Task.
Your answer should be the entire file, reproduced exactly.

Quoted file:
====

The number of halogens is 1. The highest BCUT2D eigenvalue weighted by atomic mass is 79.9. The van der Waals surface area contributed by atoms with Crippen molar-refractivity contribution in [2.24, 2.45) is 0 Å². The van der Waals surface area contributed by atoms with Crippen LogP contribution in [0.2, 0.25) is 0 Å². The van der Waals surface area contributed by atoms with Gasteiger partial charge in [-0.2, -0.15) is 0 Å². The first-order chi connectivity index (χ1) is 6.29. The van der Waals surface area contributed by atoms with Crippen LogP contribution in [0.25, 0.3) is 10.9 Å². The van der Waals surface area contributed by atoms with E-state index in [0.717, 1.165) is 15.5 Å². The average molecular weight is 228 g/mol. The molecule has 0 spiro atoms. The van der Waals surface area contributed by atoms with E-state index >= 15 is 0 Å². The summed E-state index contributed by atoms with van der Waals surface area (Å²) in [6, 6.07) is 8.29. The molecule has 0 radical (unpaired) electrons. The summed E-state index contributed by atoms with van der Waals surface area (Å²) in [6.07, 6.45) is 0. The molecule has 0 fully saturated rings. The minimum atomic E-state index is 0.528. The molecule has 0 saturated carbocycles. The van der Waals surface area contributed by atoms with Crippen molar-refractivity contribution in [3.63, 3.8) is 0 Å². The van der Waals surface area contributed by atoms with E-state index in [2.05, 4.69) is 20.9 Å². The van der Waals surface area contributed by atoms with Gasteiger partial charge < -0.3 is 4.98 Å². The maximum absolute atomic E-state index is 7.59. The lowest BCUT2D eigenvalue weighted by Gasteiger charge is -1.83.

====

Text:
The number of halogens is 1. The highest BCUT2D eigenvalue weighted by atomic mass is 79.9. The van der Waals surface area contributed by atoms with Crippen molar-refractivity contribution in [2.24, 2.45) is 0 Å². The van der Waals surface area contributed by atoms with Crippen LogP contribution in [0.2, 0.25) is 0 Å². The van der Waals surface area contributed by atoms with Gasteiger partial charge in [-0.2, -0.15) is 0 Å². The first-order chi connectivity index (χ1) is 6.29. The van der Waals surface area contributed by atoms with Crippen LogP contribution in [0.25, 0.3) is 10.9 Å². The van der Waals surface area contributed by atoms with E-state index in [0.717, 1.165) is 15.5 Å². The average molecular weight is 228 g/mol. The molecule has 0 spiro atoms. The van der Waals surface area contributed by atoms with E-state index >= 15 is 0 Å². The summed E-state index contributed by atoms with van der Waals surface area (Å²) in [6, 6.07) is 8.29. The molecule has 0 radical (unpaired) electrons. The summed E-state index contributed by atoms with van der Waals surface area (Å²) in [6.07, 6.45) is 0. The molecule has 0 fully saturated rings. The minimum atomic E-state index is 0.528. The molecule has 0 saturated carbocycles. The van der Waals surface area contributed by atoms with Crippen molar-refractivity contribution in [3.63, 3.8) is 0 Å². The van der Waals surface area contributed by atoms with E-state index in [2.05, 4.69) is 20.9 Å². The van der Waals surface area contributed by atoms with Gasteiger partial charge < -0.3 is 4.98 Å². The maximum absolute atomic E-state index is 7.59. The lowest BCUT2D eigenvalue weighted by Gasteiger charge is -1.83.